I don’t believe in The Mommy Wars. The overwhelming majority of parents I’ve interacted with are generous, humble, and restrained in their assessment of other people’s parenting. There’s an unspoken code of conduct that you just don’t s**t on what people do differently from you because it’s so hard, no matter how you slice it. It took me a long time to learn that and it still takes mindfulness. I’m always impressed with people who are good at this without trying.
Even those of us who have to work at humility learn pretty fast once we are out of the newlywed stage of parenting–that heady moment around 2 months when they don’t poop at night anymore and you slept for 5 hours once, so you have a lot of advice to share. If you have a second kid, the pace of humility acquisition picks up noticeably. Lo and behold you are a different family, you have to do a million things differently because it turns out your first kid isn’t who you thought they’d be and you have to factor them into what you do with the next one. Your kids are totally different from each other. You remember the (maybe a smidge self righteous) advice you shared early on with other moms with such certainty, and cringe. Because those things worked on kid #1, and now they don’t.
That’s all just life. It’s not a war. Parents forgive each other for these universal sins of beginner’s hubris.
Even when folks are visibly taken aback by something about my parenting, I’ve never had anyone be mean. Yes, it happens, I don’t want to dismiss the bad experiences people have. That is real. But our own insecurities about parenting can create a thick filter through which we see judgment lurking behind every attempt to connect. I know I’ve carelessly said things that hurt people when I didn’t mean to (especially when caught off guard), so I try to assume that’s what’s happening when I feel judged.
This attempt to think well of others is not always successful. But I’m a perfectly mediocre parent in plenty of ways, and am still surprised at how positive I feel about the mamasphere at the end of the day. In fact, it’s the overwhelming generosity and support I usually feel from other parents–friends and strangers–that spurs me to be more mindful and less judgmental of others. The very best of paying it forward.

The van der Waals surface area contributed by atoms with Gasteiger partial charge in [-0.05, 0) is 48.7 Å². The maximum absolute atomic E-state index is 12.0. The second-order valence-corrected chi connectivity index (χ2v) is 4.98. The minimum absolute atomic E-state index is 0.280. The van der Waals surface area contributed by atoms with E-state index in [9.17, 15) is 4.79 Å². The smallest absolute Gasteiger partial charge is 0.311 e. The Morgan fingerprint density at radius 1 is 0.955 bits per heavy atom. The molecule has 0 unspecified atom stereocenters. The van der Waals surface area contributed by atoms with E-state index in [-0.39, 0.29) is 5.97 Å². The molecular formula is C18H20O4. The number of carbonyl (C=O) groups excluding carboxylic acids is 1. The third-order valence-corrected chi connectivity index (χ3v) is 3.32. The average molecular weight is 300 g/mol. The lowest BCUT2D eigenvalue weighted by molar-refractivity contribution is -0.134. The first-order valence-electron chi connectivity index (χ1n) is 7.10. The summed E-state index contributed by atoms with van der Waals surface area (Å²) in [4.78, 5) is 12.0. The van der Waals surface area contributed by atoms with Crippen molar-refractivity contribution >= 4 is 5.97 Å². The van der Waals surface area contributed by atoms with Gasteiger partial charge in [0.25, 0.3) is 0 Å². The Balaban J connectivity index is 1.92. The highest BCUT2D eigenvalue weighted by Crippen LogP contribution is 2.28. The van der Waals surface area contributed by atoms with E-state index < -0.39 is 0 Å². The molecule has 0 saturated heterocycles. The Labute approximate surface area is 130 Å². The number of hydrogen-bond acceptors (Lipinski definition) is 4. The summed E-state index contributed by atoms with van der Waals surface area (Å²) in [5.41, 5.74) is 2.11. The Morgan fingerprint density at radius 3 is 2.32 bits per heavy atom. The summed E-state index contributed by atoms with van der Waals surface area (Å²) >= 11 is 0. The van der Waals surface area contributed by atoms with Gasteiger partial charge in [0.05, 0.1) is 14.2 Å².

But if the internets are to be believed, parents are just being judged to death, left and right. And it’s not just a straw man so we can justify our feel-good blogs; parents do seem to feel constantly scrutinized. Yet how to reconcile this with the fact that most folks I know walk on egg shells around sensitive parenting topics and really believe different is ok?
Surely it’s a combination of all of us needing to practice mindfulness in how we treat others’ parenting choices (and unavoidable realities), as well as taking some responsibility for not interpreting everything as an attack. Since we can’t control other people’s behavior, the latter has always felt like a more realistic place to start.
So what’s the key to building an immunity to feeling judged? When I look back at the times this has worked best for me, it’s been when I was doing what worked for my family and was confident in my decision. When I’m most likely to feel judged it’s when I’m uncertain whether I’m doing the right thing. I’m not saying one can just flip a switch and feel confident about parenting. But as a sensitive person who worries a lot about social relationships, it was empowering to figure out I had something to say about how I felt.
So often we do what we think we are supposed to do without ever stopping to ask ourselves whether it works for our family. We disregard our own instincts because of what someone else said was required for good parenting, even if it makes our life miserable.